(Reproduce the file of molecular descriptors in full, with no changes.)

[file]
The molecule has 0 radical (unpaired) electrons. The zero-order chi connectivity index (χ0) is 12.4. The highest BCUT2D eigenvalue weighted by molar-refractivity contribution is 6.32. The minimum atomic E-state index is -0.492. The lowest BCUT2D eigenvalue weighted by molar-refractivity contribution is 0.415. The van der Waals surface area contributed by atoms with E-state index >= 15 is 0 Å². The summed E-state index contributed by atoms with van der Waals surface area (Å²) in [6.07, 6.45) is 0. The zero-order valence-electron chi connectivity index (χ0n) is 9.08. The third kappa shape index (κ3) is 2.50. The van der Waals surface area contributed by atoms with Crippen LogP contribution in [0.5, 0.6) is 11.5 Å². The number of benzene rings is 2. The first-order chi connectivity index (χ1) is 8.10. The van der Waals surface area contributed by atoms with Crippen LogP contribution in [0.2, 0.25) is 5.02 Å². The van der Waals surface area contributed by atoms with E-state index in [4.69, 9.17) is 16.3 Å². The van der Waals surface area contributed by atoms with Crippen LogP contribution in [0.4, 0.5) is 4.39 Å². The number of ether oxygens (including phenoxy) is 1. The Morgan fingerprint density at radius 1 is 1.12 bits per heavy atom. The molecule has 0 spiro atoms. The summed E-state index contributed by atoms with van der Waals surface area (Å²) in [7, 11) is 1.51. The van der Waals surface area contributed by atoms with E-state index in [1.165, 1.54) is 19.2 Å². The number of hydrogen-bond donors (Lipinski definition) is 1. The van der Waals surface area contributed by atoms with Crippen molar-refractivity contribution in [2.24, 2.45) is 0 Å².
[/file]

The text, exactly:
The molecule has 0 radical (unpaired) electrons. The zero-order chi connectivity index (χ0) is 12.4. The highest BCUT2D eigenvalue weighted by molar-refractivity contribution is 6.32. The minimum atomic E-state index is -0.492. The lowest BCUT2D eigenvalue weighted by molar-refractivity contribution is 0.415. The van der Waals surface area contributed by atoms with E-state index >= 15 is 0 Å². The summed E-state index contributed by atoms with van der Waals surface area (Å²) in [6.07, 6.45) is 0. The zero-order valence-electron chi connectivity index (χ0n) is 9.08. The third kappa shape index (κ3) is 2.50. The van der Waals surface area contributed by atoms with Crippen LogP contribution in [0.5, 0.6) is 11.5 Å². The number of benzene rings is 2. The first-order chi connectivity index (χ1) is 8.10. The van der Waals surface area contributed by atoms with Crippen LogP contribution in [0.2, 0.25) is 5.02 Å². The van der Waals surface area contributed by atoms with E-state index in [4.69, 9.17) is 16.3 Å². The van der Waals surface area contributed by atoms with Crippen LogP contribution in [0.4, 0.5) is 4.39 Å². The number of ether oxygens (including phenoxy) is 1. The Morgan fingerprint density at radius 1 is 1.12 bits per heavy atom. The molecule has 0 spiro atoms. The summed E-state index contributed by atoms with van der Waals surface area (Å²) in [7, 11) is 1.51. The van der Waals surface area contributed by atoms with E-state index in [1.165, 1.54) is 19.2 Å². The number of hydrogen-bond donors (Lipinski definition) is 1. The van der Waals surface area contributed by atoms with Crippen molar-refractivity contribution in [2.24, 2.45) is 0 Å².